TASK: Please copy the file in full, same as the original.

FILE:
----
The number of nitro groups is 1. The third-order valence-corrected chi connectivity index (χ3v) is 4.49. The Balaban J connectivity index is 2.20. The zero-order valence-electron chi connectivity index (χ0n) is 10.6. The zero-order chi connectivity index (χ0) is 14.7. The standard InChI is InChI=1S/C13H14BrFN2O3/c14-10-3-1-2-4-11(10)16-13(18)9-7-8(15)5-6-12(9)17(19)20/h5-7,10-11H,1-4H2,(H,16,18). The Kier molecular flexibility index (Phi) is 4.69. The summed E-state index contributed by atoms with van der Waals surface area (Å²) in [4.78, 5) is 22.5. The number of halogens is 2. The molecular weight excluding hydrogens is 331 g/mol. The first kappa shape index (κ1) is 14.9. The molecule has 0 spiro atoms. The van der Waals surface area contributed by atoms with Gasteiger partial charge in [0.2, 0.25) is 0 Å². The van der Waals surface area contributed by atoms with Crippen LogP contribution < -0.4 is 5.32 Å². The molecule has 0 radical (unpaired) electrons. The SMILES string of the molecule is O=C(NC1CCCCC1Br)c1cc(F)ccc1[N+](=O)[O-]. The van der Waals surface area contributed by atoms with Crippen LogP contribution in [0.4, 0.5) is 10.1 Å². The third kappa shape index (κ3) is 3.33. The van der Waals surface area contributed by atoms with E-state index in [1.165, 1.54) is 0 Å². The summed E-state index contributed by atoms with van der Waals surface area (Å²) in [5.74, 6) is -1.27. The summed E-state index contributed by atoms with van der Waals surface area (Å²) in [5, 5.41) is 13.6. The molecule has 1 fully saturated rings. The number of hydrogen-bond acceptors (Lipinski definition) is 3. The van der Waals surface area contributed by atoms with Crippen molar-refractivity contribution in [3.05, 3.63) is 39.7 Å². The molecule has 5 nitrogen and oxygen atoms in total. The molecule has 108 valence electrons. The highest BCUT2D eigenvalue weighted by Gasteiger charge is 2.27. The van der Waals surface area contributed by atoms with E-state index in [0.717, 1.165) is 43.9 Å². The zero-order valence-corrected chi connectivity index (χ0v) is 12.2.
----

The number of nitro groups is 1. The third-order valence-corrected chi connectivity index (χ3v) is 4.49. The Balaban J connectivity index is 2.20. The zero-order valence-electron chi connectivity index (χ0n) is 10.6. The zero-order chi connectivity index (χ0) is 14.7. The standard InChI is InChI=1S/C13H14BrFN2O3/c14-10-3-1-2-4-11(10)16-13(18)9-7-8(15)5-6-12(9)17(19)20/h5-7,10-11H,1-4H2,(H,16,18). The Kier molecular flexibility index (Phi) is 4.69. The summed E-state index contributed by atoms with van der Waals surface area (Å²) in [4.78, 5) is 22.5. The number of halogens is 2. The molecular weight excluding hydrogens is 331 g/mol. The first kappa shape index (κ1) is 14.9. The molecule has 0 spiro atoms. The van der Waals surface area contributed by atoms with Gasteiger partial charge in [0.2, 0.25) is 0 Å². The van der Waals surface area contributed by atoms with Crippen LogP contribution < -0.4 is 5.32 Å². The molecule has 0 radical (unpaired) electrons. The SMILES string of the molecule is O=C(NC1CCCCC1Br)c1cc(F)ccc1[N+](=O)[O-]. The van der Waals surface area contributed by atoms with Crippen LogP contribution in [0.4, 0.5) is 10.1 Å². The third kappa shape index (κ3) is 3.33. The van der Waals surface area contributed by atoms with E-state index in [1.165, 1.54) is 0 Å². The summed E-state index contributed by atoms with van der Waals surface area (Å²) in [5.74, 6) is -1.27. The summed E-state index contributed by atoms with van der Waals surface area (Å²) in [5, 5.41) is 13.6. The molecule has 1 fully saturated rings. The number of hydrogen-bond acceptors (Lipinski definition) is 3. The van der Waals surface area contributed by atoms with Crippen molar-refractivity contribution in [3.05, 3.63) is 39.7 Å². The molecule has 5 nitrogen and oxygen atoms in total. The molecule has 108 valence electrons. The highest BCUT2D eigenvalue weighted by Gasteiger charge is 2.27. The van der Waals surface area contributed by atoms with E-state index in [0.717, 1.165) is 43.9 Å². The zero-order valence-corrected chi connectivity index (χ0v) is 12.2.